Reference processes

Machine parameters - Basic Standard Model - W pairs - Top quark - Higgs - SUSY - Two-photon physics -
Links to other LC web pages

The content of this page was defined at the Lund meeting June 28-30.

One of the objectives of the current linear collider workshop is to establish a list of reference processes. These processes, motivated from the physics point of view, have been selected to test the performance of a detector design from complementary aspects at the high TESLA luminosity of 5.1034cm-2s-1. The list is minimal but comprehensive enough to cover all interesting signatures that one might expect, and to allow reasonable extrapolations to "the unexpected".

The list is not to be viewed as a complete list of "all" interesting physics processes at a linear collider. The physics case contains a wealth of further processes, and a wide parameter space to be explored, as evident e.g. for supersymmetry. All of this will be covered in the physics section of the final report which will extend the Physics Chapter of the CDR (DESY 1997-048, ECFA 1997-182) // Phys. Rep. 299 (1998) 1 (hep-ph/9705442).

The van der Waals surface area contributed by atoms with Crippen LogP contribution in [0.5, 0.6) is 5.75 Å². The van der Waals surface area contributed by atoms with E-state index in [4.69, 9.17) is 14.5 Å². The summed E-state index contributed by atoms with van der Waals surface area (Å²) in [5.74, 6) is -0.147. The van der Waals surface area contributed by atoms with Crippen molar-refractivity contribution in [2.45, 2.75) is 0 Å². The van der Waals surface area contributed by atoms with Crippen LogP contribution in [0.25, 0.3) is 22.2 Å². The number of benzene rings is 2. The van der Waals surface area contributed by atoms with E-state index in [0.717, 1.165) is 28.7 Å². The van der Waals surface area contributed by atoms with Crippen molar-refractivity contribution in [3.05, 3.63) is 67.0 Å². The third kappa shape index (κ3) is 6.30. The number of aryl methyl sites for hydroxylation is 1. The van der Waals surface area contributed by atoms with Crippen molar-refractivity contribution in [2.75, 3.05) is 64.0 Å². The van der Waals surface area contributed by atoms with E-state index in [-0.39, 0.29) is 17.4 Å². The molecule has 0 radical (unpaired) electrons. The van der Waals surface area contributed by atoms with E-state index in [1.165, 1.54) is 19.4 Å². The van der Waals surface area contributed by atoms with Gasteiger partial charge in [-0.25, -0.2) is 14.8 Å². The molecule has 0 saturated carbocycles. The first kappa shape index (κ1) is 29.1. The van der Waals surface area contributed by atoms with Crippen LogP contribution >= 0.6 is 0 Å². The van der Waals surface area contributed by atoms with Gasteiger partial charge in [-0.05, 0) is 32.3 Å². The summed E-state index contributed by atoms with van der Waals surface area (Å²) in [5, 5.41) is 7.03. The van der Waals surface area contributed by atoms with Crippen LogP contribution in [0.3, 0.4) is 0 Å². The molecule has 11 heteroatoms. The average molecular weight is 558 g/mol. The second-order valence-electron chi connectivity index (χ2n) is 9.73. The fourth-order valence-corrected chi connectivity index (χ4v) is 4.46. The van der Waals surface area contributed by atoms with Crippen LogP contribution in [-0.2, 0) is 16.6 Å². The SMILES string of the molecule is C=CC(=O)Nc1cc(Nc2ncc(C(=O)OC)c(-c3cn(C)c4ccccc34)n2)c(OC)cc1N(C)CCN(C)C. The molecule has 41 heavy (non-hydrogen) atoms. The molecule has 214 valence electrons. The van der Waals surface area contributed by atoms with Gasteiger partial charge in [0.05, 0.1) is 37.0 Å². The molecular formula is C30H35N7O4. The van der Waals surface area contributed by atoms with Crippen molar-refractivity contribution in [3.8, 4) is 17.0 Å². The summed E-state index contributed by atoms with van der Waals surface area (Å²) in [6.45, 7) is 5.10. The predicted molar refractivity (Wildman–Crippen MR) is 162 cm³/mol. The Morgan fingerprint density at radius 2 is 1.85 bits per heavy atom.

Machine parameters

To be used as common guidelines unless otherwise specified.

Basic standard model process: Bhabha scattering

W pairs

W pair production has a very large cross section and will therefore be important both as signal and background process.

Top quark

Top production will be studied in dedicated threshold runs and at high energies. This process will form a major background to final states of new physics reactions involving multijets and WW pairs.

Higgs (SM and extended)

The detection of the SM Higgs boson will obviously be given high priority. A study of Higgs properties can also be used to test the MSSM scenario and other possible extensions of the SM.


Supersymmetry is a broad area, that covers many processes and a large parameter space. It is therefore necessary to be rather restrictive.

Two-photon physics

Some gamma-gamma reactions are interesting in their own right, but they can also form an important background to other processes.